IMR Press / EJGO / Volume 19 / Issue 2 / pii/1998127

European Journal of Gynaecological Oncology (EJGO) is published by IMR Press from Volume 40 Issue 1 (2019). Previous articles were published by another publisher on a subscription basis, and they are hosted by IMR Press on imrpress.com as a courtesy and upon agreement with S.O.G.

Open Access Original Research

The value of colposcopy in screening cervical carcinoma

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1 Department of Gynecologic Oncology, National Institute of Oncology, Hungary
2 Department of Oncopathology, National Institute of Oncology, Budapest, Hungary
Eur. J. Gynaecol. Oncol. 1998, 19(2), 120–122;
Published: 10 April 1998
Abstract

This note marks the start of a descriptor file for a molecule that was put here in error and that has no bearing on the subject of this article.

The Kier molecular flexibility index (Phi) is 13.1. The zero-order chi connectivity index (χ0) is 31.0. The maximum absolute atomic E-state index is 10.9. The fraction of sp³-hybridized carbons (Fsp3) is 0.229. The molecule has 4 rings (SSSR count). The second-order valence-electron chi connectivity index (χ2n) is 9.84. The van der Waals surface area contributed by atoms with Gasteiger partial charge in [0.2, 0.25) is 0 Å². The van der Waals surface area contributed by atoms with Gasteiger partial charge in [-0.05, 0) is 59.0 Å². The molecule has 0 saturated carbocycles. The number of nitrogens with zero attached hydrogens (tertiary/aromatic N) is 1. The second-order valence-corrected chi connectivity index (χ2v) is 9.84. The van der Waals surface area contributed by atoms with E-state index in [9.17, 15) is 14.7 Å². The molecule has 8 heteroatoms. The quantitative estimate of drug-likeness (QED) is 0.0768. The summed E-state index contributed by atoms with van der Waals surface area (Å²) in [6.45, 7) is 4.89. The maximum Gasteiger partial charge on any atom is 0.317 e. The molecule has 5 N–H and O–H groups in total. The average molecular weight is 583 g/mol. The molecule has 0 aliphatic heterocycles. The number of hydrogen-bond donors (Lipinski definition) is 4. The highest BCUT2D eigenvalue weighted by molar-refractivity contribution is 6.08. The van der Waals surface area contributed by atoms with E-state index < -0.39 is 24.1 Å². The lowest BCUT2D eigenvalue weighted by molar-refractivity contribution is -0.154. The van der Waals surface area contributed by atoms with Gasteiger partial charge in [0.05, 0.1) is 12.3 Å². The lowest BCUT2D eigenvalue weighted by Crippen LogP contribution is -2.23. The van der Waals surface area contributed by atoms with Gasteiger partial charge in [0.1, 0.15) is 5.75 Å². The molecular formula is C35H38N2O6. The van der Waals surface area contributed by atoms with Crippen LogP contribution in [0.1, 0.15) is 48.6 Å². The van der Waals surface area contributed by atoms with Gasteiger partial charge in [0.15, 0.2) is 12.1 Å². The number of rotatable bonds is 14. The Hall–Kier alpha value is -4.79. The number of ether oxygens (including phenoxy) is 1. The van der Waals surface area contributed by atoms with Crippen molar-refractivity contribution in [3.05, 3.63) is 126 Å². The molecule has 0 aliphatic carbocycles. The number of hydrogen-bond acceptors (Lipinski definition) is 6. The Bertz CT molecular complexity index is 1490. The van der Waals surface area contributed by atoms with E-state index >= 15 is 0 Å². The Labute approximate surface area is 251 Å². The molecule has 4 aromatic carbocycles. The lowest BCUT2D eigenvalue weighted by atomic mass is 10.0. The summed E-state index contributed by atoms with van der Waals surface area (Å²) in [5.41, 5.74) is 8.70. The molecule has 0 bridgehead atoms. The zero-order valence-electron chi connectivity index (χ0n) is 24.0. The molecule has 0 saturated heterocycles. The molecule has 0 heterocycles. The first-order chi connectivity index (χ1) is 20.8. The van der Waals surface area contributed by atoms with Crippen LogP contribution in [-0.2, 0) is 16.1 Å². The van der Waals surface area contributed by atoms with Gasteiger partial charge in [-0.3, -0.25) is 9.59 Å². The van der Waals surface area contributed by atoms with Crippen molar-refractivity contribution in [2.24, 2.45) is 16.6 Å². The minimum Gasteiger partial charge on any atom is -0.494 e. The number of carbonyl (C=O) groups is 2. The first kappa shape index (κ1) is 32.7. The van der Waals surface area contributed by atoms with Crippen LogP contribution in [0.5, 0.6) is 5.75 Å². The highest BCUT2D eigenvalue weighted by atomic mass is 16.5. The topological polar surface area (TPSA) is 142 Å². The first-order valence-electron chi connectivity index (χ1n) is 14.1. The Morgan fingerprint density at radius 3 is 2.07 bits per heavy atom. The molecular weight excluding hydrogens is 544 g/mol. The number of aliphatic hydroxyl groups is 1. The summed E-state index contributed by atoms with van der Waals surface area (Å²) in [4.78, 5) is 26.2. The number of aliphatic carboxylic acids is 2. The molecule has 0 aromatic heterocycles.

The value of colposcopy and cytology in screening CIN was analyzed in a retrospective study of 1,504 patients treated at the Department of Gynecologic Oncology, National Institute of Oncology, Budapest from 1980 to 1991. The majority (1,451) of the patients were admitted for histological confirmation of atypical colposcopic and/or cytologic findings, and 53 women were treated for cervical repair. All women underwent either cervical excision or conization. Cytologic and colposcopic findings were compa­red with the histological results. Sensitivity and specificity rates of cytology were 47% and 77%, respectively. The corresponding figures for colposcopy were 87% and 15%, and for cytology and colposcopy together, 96% and 14%. The low sensitivity of cyto­logy suggests that as many as 50% of CIN lesions may be overlooked if cytology alone is used for screening, i.e. in 50% of CIN associated with abnormal colposcopy the cytology was negative. We found I 94 asymptomatic patients with carcinoma in situ, 40 with microinvasive and 8 with frank invasive carcinoma. This finding emphasizes the importance of cervical cancer screening. Our data suggest that, with colposcopy as a screening tool, the rate of false-negative cytology can be significantly reduced. Cli­nical implications of the “cytology-negative abnormal colposcopy and cytology-negative CIN” have yet to be determined. The major drawback of primary colposcopy is its low specificity with the consequence of high false-positive rate and over-treatment in a sub­stantial number of cases. To overcome the problem of low specificity, further studies are required to identify those atypical colposcopic changes that most likely represent CIN – and high-grade CIN in particular.

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